• The Red Sox have to know the poor message they would send to their fans if the team cut payroll after winning the World Series.
By Tom Verducci
December 11, 2018

LAS VEGAS — Boston Red Sox owner John Henry called his 2018 world championship team the greatest example of team unity he had encountered. Is it worth tearing at that unity to avoid a $4 million tax increase and 10 utterly meaningless spots in the draft? Would you send Rick Porcello or Jackie Bradley Jr. packing for the sole purpose of tax savings? Of course not.

Porcello, Chris Sale and Xander Bogaerts are eligible for free agency after next season. J.D. Martinez could join them by opting out. Bradley and Mookie Betts are eligible for free agency the following year. A roster crunch is coming. But you should not believe one is here now for Boston that “forces” it to cut payroll to get under some onerous luxury tax threshold.

Here’s the back-of-the-envelope math. Based on a payroll of $238.4 million last year, the Red Sox paid $11.3 million in luxury taxes for exceeding three thresholds. The thresholds increase this year and, for Boston, so do the penalties.

Right now Boston has about a $235 million payroll. If the Red Sox sign a reliever such as Joe Kelly, their top priority, it will approach the top tax threshold of $246 million. Let’s say the Red Sox go slightly over the last threshold, as they did last year, when it was $237 million. Their tax bill would go up to about $15.15 million.

As another penalty for breaking the third threshold, they also would have their draft pick pushed back 10 slots, as will happen this year. Boston will move from 33rd to 43rd. What is the cost of that penalty? Virtually nothing.

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I compared the career WARs of all 33rd and 43rd draft picks in a 10-year window from 2003-12. The combined WAR for the guys picked at 33 was -1.5. For the guys picked at 43 it was 16.1. Nine of the 20 players picked in those spots never made the big leagues. So it’s very random.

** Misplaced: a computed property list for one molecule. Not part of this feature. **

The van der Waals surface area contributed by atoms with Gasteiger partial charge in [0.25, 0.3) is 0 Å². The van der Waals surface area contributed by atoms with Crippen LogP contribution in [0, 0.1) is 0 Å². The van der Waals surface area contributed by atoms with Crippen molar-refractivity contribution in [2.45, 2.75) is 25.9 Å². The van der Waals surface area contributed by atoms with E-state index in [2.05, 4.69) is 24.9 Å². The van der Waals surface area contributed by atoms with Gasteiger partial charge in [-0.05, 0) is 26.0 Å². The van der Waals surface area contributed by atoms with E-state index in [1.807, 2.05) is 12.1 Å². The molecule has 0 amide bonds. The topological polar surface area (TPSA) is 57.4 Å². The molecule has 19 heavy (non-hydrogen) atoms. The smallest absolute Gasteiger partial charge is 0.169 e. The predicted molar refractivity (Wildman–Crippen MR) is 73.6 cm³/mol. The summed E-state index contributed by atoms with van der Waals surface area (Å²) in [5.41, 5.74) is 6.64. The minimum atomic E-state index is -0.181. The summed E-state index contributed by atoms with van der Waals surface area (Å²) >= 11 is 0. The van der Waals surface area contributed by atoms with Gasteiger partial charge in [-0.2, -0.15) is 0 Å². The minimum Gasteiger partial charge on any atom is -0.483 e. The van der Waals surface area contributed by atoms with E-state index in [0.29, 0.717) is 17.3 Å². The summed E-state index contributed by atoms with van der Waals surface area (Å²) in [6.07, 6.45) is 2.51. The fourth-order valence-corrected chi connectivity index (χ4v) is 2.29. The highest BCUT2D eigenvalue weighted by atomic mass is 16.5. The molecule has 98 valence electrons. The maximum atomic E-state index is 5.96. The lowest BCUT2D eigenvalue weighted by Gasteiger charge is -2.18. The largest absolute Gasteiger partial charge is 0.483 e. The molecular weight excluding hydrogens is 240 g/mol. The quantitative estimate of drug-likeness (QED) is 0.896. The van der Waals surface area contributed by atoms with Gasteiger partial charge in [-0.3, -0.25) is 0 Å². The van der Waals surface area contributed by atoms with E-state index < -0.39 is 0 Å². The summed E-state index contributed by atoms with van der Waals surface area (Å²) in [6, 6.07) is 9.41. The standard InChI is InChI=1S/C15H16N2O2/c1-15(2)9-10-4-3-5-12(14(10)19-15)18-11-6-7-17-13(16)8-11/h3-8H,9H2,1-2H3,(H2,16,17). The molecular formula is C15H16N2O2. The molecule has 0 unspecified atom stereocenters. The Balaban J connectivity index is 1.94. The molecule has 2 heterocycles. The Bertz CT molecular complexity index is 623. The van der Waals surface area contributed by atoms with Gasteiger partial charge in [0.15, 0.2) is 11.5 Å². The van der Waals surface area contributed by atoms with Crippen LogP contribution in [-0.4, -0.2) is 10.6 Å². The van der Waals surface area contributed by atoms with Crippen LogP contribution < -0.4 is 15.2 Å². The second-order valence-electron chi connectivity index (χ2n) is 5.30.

If Boston truly is motivated to save money, it would trade Porcello. The Red Sox would save the $21 million they owe him (assuming they took only prospects in return) and accrue about $9 million in tax savings. But you’ve also lost your most durable pitcher.

Trading Bogaerts would save the approximate $12 million he might get in arbitration and another $5.4 million in tax savings. But you have no ready-made replacement for him at shortstop.

Trading Bradley would save the approximate $8 million he might get in arbitration and another $3.7 million in taxes. But now you are without one of the team’s greatest strengths, its line-to-line superb outfield defense.

“Listening” to calls on your players is one thing; happens all the time. Looking to move core pieces because of a tax system? Red Sox president Dave Dombrowski told the AP the team is “not driven by that fact, that approach.” He and Henry must know that would be a difficult message to send to your fans: that you are motivated by the tax threshold system. It’s even a more difficult message to send to your players, who just won you a world championship and all the goodwill that comes with it.

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